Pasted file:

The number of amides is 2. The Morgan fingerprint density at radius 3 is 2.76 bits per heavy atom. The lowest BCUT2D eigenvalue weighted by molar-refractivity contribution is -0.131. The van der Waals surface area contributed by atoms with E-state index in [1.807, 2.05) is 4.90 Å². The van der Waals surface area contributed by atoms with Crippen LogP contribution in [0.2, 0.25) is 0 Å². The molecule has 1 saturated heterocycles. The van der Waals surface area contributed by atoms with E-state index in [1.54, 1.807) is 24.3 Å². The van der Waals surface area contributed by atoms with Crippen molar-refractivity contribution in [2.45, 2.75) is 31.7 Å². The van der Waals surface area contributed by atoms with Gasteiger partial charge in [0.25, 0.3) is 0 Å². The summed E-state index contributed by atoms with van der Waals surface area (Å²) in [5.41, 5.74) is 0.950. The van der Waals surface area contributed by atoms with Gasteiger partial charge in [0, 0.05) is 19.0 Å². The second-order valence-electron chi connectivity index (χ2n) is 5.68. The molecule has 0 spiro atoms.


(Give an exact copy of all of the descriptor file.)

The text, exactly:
The number of amides is 2. The Morgan fingerprint density at radius 3 is 2.76 bits per heavy atom. The lowest BCUT2D eigenvalue weighted by molar-refractivity contribution is -0.131. The van der Waals surface area contributed by atoms with E-state index in [1.807, 2.05) is 4.90 Å². The van der Waals surface area contributed by atoms with Crippen LogP contribution in [0.2, 0.25) is 0 Å². The molecule has 1 saturated heterocycles. The van der Waals surface area contributed by atoms with E-state index in [1.54, 1.807) is 24.3 Å². The van der Waals surface area contributed by atoms with Crippen molar-refractivity contribution in [2.45, 2.75) is 31.7 Å². The van der Waals surface area contributed by atoms with Gasteiger partial charge in [0.25, 0.3) is 0 Å². The summed E-state index contributed by atoms with van der Waals surface area (Å²) in [5.41, 5.74) is 0.950. The van der Waals surface area contributed by atoms with Gasteiger partial charge in [0, 0.05) is 19.0 Å². The second-order valence-electron chi connectivity index (χ2n) is 5.68. The molecule has 0 spiro atoms.